Now, the Singing Hills Cycle is an ongoing series, but as you said in the Into The Riverlands interview, “I’ve asked Tordotcom for a two-volume notice before they cut me off.” Has that notice been given?

Not yet! As far as I know, I get to keep going, and I am so, so grateful.


Mammoths At The Gates is, as we’ve been discussing, the fourth novella you’ve written, and sixth book over all. But you’ve also written a bunch of short stories. Has there been any talk of assembling a collection of them?

No anthologies, though I dig the idea. I miss writing short stories. I know they’re not as easy as they are in my memory, but they were so fast.

So, is there anything else you think people need to know about Mammoths At The Gates?

Hmm. How about the fact that this was the hardest book out of the Singing Hills Cycle for me to write? I love this one a lot, but, man, it was difficult going sometimes. I bet you can tell which parts gave me the roughest nights, too.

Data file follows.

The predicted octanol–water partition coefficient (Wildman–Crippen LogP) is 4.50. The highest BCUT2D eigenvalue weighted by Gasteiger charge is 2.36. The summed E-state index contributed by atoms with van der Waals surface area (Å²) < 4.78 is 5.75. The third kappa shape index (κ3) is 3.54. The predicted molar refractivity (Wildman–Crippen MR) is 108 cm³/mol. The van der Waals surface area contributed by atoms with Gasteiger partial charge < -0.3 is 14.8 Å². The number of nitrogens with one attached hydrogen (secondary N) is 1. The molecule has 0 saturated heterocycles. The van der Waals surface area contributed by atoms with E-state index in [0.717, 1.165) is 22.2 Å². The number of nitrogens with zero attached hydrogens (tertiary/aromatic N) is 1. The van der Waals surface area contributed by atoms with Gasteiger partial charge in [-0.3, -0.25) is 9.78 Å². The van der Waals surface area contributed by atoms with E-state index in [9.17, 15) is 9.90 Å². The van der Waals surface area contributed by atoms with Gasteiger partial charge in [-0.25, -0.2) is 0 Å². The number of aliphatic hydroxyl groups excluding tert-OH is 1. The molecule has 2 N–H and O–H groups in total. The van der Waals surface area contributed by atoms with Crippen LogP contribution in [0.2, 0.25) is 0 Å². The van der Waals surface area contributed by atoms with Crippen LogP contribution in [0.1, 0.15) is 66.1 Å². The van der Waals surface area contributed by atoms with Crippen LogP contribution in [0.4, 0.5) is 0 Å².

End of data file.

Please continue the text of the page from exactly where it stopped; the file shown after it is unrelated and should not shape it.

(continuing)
Nghi Vo Mammoths At The Gates Singing Hills Cycle

Finally, after four novellas in this series, people might want to read something different. So, for people who enjoyed Mammoths At The Gates and the rest of the Singing Hills Cycle, what novella that’s completely different would you recommend they check out?

Totally different, how about Nicola Griffith’s Spear? It’s splendid and intimate in a way that’s just the coolest. However, if they want some more ruin of empires, they should for sure check out Moses Ose Otomi’s Lies Of The Ajungo, which sort of destroyed me.